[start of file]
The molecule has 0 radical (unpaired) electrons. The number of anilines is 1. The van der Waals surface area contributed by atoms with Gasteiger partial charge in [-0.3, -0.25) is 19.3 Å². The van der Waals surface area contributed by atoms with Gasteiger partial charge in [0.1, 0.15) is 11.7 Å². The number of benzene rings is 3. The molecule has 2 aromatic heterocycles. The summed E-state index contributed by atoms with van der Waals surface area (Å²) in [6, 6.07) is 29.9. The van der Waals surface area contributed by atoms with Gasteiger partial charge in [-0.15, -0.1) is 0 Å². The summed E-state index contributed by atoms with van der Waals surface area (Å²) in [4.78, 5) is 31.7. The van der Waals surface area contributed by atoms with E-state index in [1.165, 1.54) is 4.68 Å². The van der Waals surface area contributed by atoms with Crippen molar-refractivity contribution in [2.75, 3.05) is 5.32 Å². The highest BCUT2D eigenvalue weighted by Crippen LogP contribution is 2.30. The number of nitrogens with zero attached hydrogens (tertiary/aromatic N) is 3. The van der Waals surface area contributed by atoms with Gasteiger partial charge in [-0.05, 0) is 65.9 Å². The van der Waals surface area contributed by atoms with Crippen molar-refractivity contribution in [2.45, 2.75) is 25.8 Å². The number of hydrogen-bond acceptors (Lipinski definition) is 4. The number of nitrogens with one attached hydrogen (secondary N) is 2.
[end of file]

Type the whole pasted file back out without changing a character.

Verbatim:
The molecule has 0 radical (unpaired) electrons. The number of anilines is 1. The van der Waals surface area contributed by atoms with Gasteiger partial charge in [-0.3, -0.25) is 19.3 Å². The van der Waals surface area contributed by atoms with Gasteiger partial charge in [0.1, 0.15) is 11.7 Å². The number of benzene rings is 3. The molecule has 2 aromatic heterocycles. The summed E-state index contributed by atoms with van der Waals surface area (Å²) in [6, 6.07) is 29.9. The van der Waals surface area contributed by atoms with Gasteiger partial charge in [-0.15, -0.1) is 0 Å². The summed E-state index contributed by atoms with van der Waals surface area (Å²) in [4.78, 5) is 31.7. The van der Waals surface area contributed by atoms with E-state index in [1.165, 1.54) is 4.68 Å². The van der Waals surface area contributed by atoms with Crippen molar-refractivity contribution in [2.75, 3.05) is 5.32 Å². The highest BCUT2D eigenvalue weighted by Crippen LogP contribution is 2.30. The number of nitrogens with zero attached hydrogens (tertiary/aromatic N) is 3. The van der Waals surface area contributed by atoms with Gasteiger partial charge in [-0.05, 0) is 65.9 Å². The van der Waals surface area contributed by atoms with Crippen molar-refractivity contribution in [2.45, 2.75) is 25.8 Å². The number of hydrogen-bond acceptors (Lipinski definition) is 4. The number of nitrogens with one attached hydrogen (secondary N) is 2.